as I churn into myself
and flow full
into the earth
the cosmos
as it constricts
and contracts
shredding itself

into a cyclical
reclaiming itself
at the altar
of my flames
my Kali

(Reclaiming Kali)

It is now that we ought to arrive at her first collection of poems Shelling Peanuts and Stringing Words, which she considers a tribute to her parents. The collection is a vivid set of memories, personal and recounted. The verses, the words are strongly suggestive of an individual who seeks answers to the questions that have been swirling around her for decades. She seems to articulate the anguish, the subliminal enquiries that seek homes, questions that make the long journey home (for it is home) and are greeted by a cup of tea.

It is also on the backs of these dispossessed, these unhomed people with unanswered questions that this nation was built. I wonder if we have forgotten this. Because, a nation that came into being on the strength of its multitudes now seeks dull uniformity. That once stridently sang for freedom now seeks silence.  ‘Why’ is a dangerous word and it is feared in high places. Today, there are images of long walks home, a high-end bike, some contempt and a lot of questions. Who will answer them?  I suggest those involved read Kashiana. She speaks for generations.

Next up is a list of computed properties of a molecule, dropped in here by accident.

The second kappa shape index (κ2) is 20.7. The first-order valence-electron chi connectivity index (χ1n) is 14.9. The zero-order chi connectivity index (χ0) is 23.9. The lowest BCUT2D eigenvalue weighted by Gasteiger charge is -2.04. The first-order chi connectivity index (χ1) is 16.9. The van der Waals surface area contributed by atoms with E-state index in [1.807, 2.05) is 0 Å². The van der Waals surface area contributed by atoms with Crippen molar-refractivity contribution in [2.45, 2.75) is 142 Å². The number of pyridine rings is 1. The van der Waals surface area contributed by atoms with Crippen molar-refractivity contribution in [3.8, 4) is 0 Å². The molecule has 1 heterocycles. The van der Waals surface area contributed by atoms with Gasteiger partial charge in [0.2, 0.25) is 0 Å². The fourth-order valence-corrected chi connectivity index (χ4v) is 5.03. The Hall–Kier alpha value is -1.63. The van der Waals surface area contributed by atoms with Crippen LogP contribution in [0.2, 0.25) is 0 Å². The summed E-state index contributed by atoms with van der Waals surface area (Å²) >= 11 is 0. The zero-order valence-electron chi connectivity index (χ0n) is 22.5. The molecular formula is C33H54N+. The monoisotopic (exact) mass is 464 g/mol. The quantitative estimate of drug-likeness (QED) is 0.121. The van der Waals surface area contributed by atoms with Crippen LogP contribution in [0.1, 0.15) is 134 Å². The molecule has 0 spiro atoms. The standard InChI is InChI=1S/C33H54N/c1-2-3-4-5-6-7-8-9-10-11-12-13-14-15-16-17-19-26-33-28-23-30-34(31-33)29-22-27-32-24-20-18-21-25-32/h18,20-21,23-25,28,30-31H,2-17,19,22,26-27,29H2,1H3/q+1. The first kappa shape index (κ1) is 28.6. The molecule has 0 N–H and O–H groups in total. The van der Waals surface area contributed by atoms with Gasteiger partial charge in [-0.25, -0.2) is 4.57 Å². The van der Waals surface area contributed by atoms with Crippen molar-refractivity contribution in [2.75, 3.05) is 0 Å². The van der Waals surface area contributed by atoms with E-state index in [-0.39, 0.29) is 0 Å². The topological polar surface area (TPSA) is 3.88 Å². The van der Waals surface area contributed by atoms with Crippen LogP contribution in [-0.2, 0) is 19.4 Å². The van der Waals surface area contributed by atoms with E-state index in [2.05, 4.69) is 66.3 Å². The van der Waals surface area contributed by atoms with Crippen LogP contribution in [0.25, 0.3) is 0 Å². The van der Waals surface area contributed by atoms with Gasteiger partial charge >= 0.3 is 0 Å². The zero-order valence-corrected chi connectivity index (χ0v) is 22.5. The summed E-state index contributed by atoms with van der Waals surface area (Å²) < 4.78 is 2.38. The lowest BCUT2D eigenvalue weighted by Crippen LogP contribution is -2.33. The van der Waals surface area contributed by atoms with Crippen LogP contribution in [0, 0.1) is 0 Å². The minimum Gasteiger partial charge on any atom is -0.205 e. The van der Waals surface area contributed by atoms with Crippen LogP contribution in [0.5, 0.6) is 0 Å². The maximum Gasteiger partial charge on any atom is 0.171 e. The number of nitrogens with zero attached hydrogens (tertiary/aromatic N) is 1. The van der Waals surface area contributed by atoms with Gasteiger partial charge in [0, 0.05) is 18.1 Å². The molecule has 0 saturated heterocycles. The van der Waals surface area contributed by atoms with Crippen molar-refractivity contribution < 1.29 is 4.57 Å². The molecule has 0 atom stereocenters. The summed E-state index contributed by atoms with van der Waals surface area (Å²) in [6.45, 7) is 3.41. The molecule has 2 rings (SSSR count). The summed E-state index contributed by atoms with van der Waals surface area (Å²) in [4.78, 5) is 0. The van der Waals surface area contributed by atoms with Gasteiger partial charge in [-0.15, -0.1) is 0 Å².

For hour’s I devoured, stories of a world relinquished
Faraway lands that came to life, his pupils and his hands in tandem;
I sat on my dada’s knee
Shaking couplets, tears intercepted with guffaws
Fingers caressed the spineless book that had also escaped, outlawed;

I sat on my dada’s knee
Preparatory words; maimed, raped, orphaned, robbed
I asked why he hated train journeys – he murmured something about the whir;
I sat on my dada’s knee
I also asked why he was so tall yet so bent; so handsome yet so forlorn
He hunched under the weight of his Kashiana
Separated and disembodied;

The partition of his wondrous subcontinent had left him ragged;
He lived with the ghosts of the countless he could not mourn;
I sat on my dada’s knee.

(On my Dada’s Knee)

Sonya J. Nair